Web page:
Capillary Malformation-Arteriovenous Malformation Syndrome

In: GeneReviews® [Internet]. Seattle (WA): University of Washington, Seattle; 1993.
[updated ].


Clinical characteristics: Capillary malformation-arteriovenous malformation (CM-AVM) syndrome is characterized by the presence of multiple small (1-2 cm in diameter) capillary malformations mostly localized on the face and limbs. Some affected individuals also have associated arteriovenous malformations (AVMs) and/or arteriovenous fistulas (AFVs), fast-flow vascular anomalies that typically arise in the skin, muscle, bone, spine, and brain; life-threatening complications of these lesions can include bleeding, congestive heart failure, and/or neurologic consequences. Symptoms from intracranial AVMs/AVFs appear to occur early in life. Several individuals have Parkes Weber syndrome (multiple micro-AVFs associated with a cutaneous capillary stain and excessive soft-tissue and skeletal growth of an affected limb).

Diagnosis/testing: The diagnosis of CM-AVM syndrome is established in a proband with suggestive clinical findings and a heterozygous pathogenic variant in EPHB4 or RASA1 identified by molecular genetic testing.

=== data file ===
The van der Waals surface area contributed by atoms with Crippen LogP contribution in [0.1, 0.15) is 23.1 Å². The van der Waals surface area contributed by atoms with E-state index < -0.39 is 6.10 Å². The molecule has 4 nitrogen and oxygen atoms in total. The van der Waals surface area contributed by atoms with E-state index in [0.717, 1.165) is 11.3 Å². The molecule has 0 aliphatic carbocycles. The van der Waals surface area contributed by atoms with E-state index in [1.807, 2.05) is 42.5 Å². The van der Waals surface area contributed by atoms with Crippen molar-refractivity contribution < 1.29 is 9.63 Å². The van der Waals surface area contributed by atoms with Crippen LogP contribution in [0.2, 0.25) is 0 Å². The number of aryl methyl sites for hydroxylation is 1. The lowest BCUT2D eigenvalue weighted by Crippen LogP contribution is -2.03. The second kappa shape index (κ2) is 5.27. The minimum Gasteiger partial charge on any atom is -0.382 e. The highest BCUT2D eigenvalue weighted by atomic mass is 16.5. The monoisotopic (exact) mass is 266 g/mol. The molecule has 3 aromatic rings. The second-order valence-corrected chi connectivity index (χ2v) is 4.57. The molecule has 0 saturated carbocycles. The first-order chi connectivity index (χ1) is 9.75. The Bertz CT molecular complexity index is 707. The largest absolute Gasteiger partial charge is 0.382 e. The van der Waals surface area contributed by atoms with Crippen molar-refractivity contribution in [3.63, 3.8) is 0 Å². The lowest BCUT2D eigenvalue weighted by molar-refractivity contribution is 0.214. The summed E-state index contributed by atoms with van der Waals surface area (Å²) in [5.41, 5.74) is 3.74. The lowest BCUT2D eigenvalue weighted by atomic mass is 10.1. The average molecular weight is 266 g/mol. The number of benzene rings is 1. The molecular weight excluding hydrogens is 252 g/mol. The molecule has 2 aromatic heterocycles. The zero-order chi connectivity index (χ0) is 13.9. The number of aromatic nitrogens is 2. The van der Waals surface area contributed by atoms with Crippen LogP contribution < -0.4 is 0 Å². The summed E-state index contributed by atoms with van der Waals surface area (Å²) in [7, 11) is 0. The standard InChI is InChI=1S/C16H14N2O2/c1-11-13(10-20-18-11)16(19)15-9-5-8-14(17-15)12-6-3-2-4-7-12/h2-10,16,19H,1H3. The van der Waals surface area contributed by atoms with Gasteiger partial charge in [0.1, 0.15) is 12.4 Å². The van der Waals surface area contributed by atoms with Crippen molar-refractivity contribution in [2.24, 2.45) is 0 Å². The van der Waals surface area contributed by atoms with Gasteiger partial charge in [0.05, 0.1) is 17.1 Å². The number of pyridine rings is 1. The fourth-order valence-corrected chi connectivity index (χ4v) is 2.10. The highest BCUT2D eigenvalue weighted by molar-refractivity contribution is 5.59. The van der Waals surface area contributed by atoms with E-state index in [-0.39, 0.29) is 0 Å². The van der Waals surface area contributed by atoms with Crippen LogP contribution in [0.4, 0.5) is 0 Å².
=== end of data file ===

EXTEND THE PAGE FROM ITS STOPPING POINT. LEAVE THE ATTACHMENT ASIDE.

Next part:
Management: Treatment of manifestations: For capillary malformations and telangiectases that are of cosmetic concern, referral to a dermatologist. For AVMs and AVFs, the risks and benefits of intervention (embolization vs surgery) must be considered, usually with input from a multidisciplinary team (e.g., specialists in interventional radiology, neurosurgery, surgery, cardiology, and dermatology). For cardiac overload, referral to a cardiologist. For hemihyperplasia and/or leg-length discrepancy, referral to an orthopedist. Lymphangiography to evaluate for lymphatic malformations may be considered; compression stockings for those with evidence of lymphedema; epistaxis treatment includes humidification, nasal lubricants, referral to otolaryngologist, and complete blood count for evaluation of anemia.

Surveillance: Repeat imaging studies if clinical signs/symptoms of AVMs/AVFs become evident.

Evaluation of relatives at risk: Clarification of the genetic status of at-risk relatives is appropriate in order to allow early diagnosis and treatment of AVMs/AVFs to reduce/avoid secondary adverse outcomes.

Genetic counseling: CM-AVM syndrome is inherited in an autosomal dominant manner. For RASA1-CM-AVM syndrome, about 70% of affected individuals have an affected parent; about 30% have a de novo pathogenic variant. For EPHB4-CM-AVM syndrome, about 80% of affected individuals have an affected parent; about 20% have a de novo pathogenic variant. Each child of an individual with CM-AVM syndrome has a 50% chance of inheriting the pathogenic variant. Prenatal and preimplantation genetic testing are possible if the pathogenic variant has been identified in an affected family member.

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